11:04Report: Gulf States in Secret Talks to Drop Dollar
The world's oil producers, as well as China, Japan and France, are in secret talks to end the use of the U.S. dollar to buy and sell crude oil, a British newspaper reported on Tuesday, sending the American currency lower in overseas trading.
"Secret meetings have already been held by finance ministers and central bank governors in Russia, China, Japan and Brazil to work on the scheme, which will mean that oil will no longer be priced in dollars," said the report in The Independent, which cited unidentified sources in the Gulf and Hong Kong. It added that France had also been involved in the talks.
The report, written by leading journalist Robert Fisk, said Gulf states plan to transition the trading of crude oil over nine years from the U.S. dollar to a basket of currencies including the Japanese yen and Chinese yuan, the euro, gold and a new, unified currency planned for nations in the Gulf Cooperation Council, including Saudi Arabia, the United Arab Emirates, Kuwait and Qatar.
The report did not make clear how the change would work and raised doubts among some analysts that such a switch could occur anytime soon, despite speculation about the dominant role of the U.S. dollar in global trade and as the world's main reserve currency. var adsonar_placementId="1425871",adsonar_pid="1367767",adsonar_ps="-1",adsonar_zw=224;adsonar_zh=93,adsonar_jv="ads.adsonar.com"; qas_writeAd();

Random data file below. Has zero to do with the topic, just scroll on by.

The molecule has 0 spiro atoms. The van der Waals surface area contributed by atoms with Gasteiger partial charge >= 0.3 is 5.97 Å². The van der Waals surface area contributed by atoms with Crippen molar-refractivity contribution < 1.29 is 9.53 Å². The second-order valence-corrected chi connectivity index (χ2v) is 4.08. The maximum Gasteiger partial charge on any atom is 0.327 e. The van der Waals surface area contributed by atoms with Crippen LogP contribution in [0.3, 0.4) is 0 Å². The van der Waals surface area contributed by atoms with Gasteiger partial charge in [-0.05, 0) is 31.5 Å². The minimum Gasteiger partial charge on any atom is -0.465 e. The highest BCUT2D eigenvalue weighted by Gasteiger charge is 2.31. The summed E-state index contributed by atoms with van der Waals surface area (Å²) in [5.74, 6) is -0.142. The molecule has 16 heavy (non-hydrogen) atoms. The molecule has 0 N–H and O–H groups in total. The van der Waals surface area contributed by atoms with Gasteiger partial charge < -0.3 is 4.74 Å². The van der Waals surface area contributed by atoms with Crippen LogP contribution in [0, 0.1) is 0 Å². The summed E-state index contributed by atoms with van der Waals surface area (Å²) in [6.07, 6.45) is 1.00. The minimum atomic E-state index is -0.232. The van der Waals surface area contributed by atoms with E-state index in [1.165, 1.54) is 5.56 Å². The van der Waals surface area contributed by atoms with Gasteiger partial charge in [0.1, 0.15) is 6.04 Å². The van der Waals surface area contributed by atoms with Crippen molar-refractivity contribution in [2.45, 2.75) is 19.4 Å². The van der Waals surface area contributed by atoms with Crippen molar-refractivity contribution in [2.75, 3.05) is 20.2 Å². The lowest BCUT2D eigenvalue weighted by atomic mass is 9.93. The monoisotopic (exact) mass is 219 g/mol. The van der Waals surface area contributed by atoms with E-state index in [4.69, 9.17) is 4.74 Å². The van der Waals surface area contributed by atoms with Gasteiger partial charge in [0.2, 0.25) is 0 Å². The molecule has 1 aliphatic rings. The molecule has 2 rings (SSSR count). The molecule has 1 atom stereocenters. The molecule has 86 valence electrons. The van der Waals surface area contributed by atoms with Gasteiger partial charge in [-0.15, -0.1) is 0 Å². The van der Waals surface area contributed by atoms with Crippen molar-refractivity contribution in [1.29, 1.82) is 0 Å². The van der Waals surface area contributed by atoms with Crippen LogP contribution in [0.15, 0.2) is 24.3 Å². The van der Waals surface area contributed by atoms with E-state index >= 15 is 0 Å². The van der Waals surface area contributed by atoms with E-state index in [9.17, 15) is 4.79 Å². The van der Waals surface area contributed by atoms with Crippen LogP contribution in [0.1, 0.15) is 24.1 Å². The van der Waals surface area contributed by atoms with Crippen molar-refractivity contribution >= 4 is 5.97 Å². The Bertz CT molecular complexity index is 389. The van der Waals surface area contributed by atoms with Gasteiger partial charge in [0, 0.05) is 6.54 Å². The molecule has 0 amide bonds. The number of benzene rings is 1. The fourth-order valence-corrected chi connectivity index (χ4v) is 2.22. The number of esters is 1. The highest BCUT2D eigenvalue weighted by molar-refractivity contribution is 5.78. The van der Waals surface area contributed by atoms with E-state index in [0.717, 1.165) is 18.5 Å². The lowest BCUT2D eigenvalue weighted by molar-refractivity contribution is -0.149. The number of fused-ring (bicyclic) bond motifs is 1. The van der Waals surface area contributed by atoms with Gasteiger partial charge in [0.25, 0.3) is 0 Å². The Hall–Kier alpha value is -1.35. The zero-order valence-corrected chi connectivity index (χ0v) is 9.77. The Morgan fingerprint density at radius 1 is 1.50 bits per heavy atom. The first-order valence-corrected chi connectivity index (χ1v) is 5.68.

U.S. officials, which are "sure to fight this international cabal," are aware the secret meetings have taken place but have not fully discovered all of the details, the newspaper said.
The report cited an unnamed Chinese banker as saying the plan "will change the face of international financial transactions. America and Britain must be very worried. You will know how worried by the thunder of denials this news will generate."
The issue of shifting oil trade away from the U.S. dollar has been raised occasionally in recent years. Iran began trading most of its crude oil exports in non-dollar currencies a few years ago.
In wake of the report, the U.S. dollar fell against six major currencies on Tuesday.
"There are worries that Middle Eastern countries may stop using the dollar in oil transactions," Yuji Saito, head of the foreign-exchange group in Tokyo at Societe Generale SA, told Bloomberg. "This is causing the dollar to be sold across the board."
Reuters said sources at refiners in Japan, China and South Korea reported they had not been approached by any oil suppliers about changing the terms of their oil purchases.
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